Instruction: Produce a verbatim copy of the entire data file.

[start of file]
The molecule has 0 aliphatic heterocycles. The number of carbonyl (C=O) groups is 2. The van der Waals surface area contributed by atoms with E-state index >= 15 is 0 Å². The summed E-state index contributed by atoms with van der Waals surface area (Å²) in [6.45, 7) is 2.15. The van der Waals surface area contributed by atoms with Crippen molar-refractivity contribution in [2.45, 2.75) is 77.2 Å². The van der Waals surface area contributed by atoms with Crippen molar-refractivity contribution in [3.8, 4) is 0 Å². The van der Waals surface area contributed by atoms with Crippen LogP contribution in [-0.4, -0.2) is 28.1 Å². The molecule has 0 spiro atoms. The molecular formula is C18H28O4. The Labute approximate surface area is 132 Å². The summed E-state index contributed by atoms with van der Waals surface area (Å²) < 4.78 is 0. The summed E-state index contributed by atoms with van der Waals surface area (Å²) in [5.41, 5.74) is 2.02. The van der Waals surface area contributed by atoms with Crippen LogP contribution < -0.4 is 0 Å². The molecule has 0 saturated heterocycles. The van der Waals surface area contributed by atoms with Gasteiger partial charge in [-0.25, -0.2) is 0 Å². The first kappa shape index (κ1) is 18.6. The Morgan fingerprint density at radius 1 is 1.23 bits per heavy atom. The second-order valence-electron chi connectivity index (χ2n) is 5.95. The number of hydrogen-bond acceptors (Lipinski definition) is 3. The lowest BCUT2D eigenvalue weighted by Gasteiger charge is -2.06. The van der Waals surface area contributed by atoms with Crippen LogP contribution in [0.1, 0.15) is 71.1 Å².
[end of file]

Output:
The molecule has 0 aliphatic heterocycles. The number of carbonyl (C=O) groups is 2. The van der Waals surface area contributed by atoms with E-state index >= 15 is 0 Å². The summed E-state index contributed by atoms with van der Waals surface area (Å²) in [6.45, 7) is 2.15. The van der Waals surface area contributed by atoms with Crippen molar-refractivity contribution in [2.45, 2.75) is 77.2 Å². The van der Waals surface area contributed by atoms with Crippen molar-refractivity contribution in [3.8, 4) is 0 Å². The van der Waals surface area contributed by atoms with Crippen LogP contribution in [-0.4, -0.2) is 28.1 Å². The molecule has 0 spiro atoms. The molecular formula is C18H28O4. The Labute approximate surface area is 132 Å². The summed E-state index contributed by atoms with van der Waals surface area (Å²) < 4.78 is 0. The summed E-state index contributed by atoms with van der Waals surface area (Å²) in [5.41, 5.74) is 2.02. The van der Waals surface area contributed by atoms with Crippen LogP contribution < -0.4 is 0 Å². The molecule has 0 saturated heterocycles. The van der Waals surface area contributed by atoms with Gasteiger partial charge in [-0.25, -0.2) is 0 Å². The first kappa shape index (κ1) is 18.6. The Morgan fingerprint density at radius 1 is 1.23 bits per heavy atom. The second-order valence-electron chi connectivity index (χ2n) is 5.95. The number of hydrogen-bond acceptors (Lipinski definition) is 3. The lowest BCUT2D eigenvalue weighted by Gasteiger charge is -2.06. The van der Waals surface area contributed by atoms with Crippen LogP contribution in [0.1, 0.15) is 71.1 Å².